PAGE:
Despite the high rate of Good and Sales Tax to be levied on cigarettes, tobacco consumption in India may not necessarily fall, say doctors and anti-tobacco activists. This is because the effective tax rate will remain neutral and the cost of cigarettes will not rise substantially.
The tax rate for bidis, which are the most commonly consumed tobacco product in India, is yet to be decided by the GST Council, which is drafting India’s ambitious indirect tax reform.
The GST council meet on May 18 decided that a 28% GST rate will be applicable to branded cigarettes. “Briefly, the 28% GST sounds high, but that is applied to a base or the pre-tax price,” said Dr Prabhat Jha, director of the Centre for Global Health Research at St. Michael’s Hospital and University of Toronto who has studied Indian tobacco taxation closely. “That means that just the GST would raise the per stick price from Rs 4.30 [pre-tax] by Rs 1.20 to Rs 5.50. That is way, way too small.”
Dr Shekhar Salkar from National Organisation for Tobacco Eradication agreed. “There could be an increase in revenue of the government but the companies may continue to sell cigarettes at the same current price,” he said. “Cigarette manufacturing companies may gradually increase the price which may not help reduce consumption.”
Bidis, another cancer causing product like cigarettes, are yet to be taxed under GST. An estimated eight out of ten Indians who consume tobacco in India smoke bidis, said Salkar.
Salkar and his colleagues expected that the council would classify all tobacco products including bidis as demerit goods. Demerit goods are also referred as sin goods or those goods whose consumptions may have a negative effect on society. Under the GST regime, doctors expected that tobacco products would be classified as demerit goods with an additional cess levied on them taking tax rate up to 40%. However, they were not classified as demerit goods in the May 18 meeting of the GST council.
According to a news report in the Hindu Business Line, GST is expected to be 18% for bidis. “The fact that they are yet to decide shows that the council is divided about GST on bidis,” said Salkar.
Jha is calling for the government to double the excise rate plus GST. “Governments need not only high excise tax, but smart taxes, which can prevent the tobacco industry manipulation of the price,” he said. “So the price would go from Rs 4.30 pre-tax to a final price of Rs 9.50 per stick way higher than the current market price of Rs 6.60.”
Making tobacco too expensive
India has a wide spectrum of tobacco products for both smoking and smokeless or chewing tobacco. Bidi consumption is the highest among all tobacco products. In India, the nationally representative Million Death Study documented that smoking caused about a quarter of all deaths among men aged between 30 and 69 in 2010.
Many analyses like one published in April this year in the British Medical Journal showed that one of the most effective ways to reduce tobacco consumption is by levying heavy taxes on tobacco products and make them “out of reach”. The authors cited the example of France, which has seen a drastic drop in tobacco consumption after it tripled the price of cigarettes over 12 years. Consumption fell from about six cigarettes per adult per day to three.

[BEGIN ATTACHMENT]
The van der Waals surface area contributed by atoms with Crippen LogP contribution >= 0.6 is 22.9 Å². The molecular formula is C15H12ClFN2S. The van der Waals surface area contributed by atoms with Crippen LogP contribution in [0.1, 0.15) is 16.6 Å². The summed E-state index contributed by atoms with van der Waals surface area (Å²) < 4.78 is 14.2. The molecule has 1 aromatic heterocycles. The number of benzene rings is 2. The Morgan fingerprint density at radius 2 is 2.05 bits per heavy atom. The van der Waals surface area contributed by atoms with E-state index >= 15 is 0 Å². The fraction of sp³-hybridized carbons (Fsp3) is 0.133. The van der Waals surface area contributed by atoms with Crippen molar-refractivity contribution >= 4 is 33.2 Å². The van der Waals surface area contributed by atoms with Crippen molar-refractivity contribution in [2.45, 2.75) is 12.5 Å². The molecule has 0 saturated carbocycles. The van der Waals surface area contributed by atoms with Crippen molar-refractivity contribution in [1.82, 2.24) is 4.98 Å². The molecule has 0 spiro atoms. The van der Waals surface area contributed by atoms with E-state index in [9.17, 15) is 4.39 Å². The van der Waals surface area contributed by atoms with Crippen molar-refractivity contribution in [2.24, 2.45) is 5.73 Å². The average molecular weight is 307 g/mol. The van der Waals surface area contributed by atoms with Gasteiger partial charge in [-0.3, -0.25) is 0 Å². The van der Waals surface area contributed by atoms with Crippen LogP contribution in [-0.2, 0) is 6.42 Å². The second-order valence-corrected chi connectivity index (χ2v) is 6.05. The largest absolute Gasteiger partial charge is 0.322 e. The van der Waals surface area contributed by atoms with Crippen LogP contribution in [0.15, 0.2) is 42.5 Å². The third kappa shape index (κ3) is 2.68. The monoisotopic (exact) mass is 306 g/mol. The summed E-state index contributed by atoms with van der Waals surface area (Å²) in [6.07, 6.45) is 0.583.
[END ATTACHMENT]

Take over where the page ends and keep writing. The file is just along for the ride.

“Doubling inflation adjusted prices would be expected to reduce consumption by at least one third,” said Dr PC Gupta, one of the authors of the analysis.
Gupta pointed to pressure from cigarette and bidi manufacturers as the main reason for government reluctance in raising tobacco taxes. “Tobacco industry is powerful in every country, much more so in India as India is either the second or the third largest producer of tobacco in the world,” he said.
According to the British Medical Journal paper, in India, even when cigarette taxes were increased in the 2017 budget, the product continued to remain affordable. The authors pointed out that though higher taxes were levied, they were well below the rate of income growth.
“The tax increase even on cigarettes have hardly compensated for inflation,” said Gupta. “Considering total taxes as proportion of retail price, India’s is much lower than high income countries and also our neighbour Bangladesh. India is slightly lower than even Pakistan.”
The same dynamics are at play even with new taxation on tobacco via GST. “Our aim was that cigarettes become so expensive that people refrain from buying them,” said Salkar.
Higher taxes are even more important as new research shows that there is no safe level of tobacco consumption. The largest-ever prospective community-based cohort study of 14,919 men across five centers in India and one each in Bangladesh and Pakistan published in Lancet in February concluded that “there is no safe threshold from the harmful effects of smoking and even low-intensity, clinically-trivial smoking is associated with respiratory impairment.”
Bidis as harmful as cigarettes
Several Indian studies have shown that bidi smoking causes lung diseases, heart diseases, cancer, vascular diseases, said Dr Pankaj Chaturvedi, head and neck cancer surgeon at Tata Memorial Hospital.
The Lancet study found that half of the 120 million tobacco smokers in India use bidis. Chaturvedi who has looked at the study closely said that there is enough research proving that “that bidis are at least as harmful as cigarettes” despite having substantially less tobacco content than cigarettes.
Doctors and researchers feel that there is not enough done to create awareness about ill-effects of tobacco consumption. “Everyone is aware that tobacco is not good but in a rather superficial manner,” said Gupta and added that most people who report that they have quit, have quit because they are already suffering from health effects and not because it is a carcinogenic.
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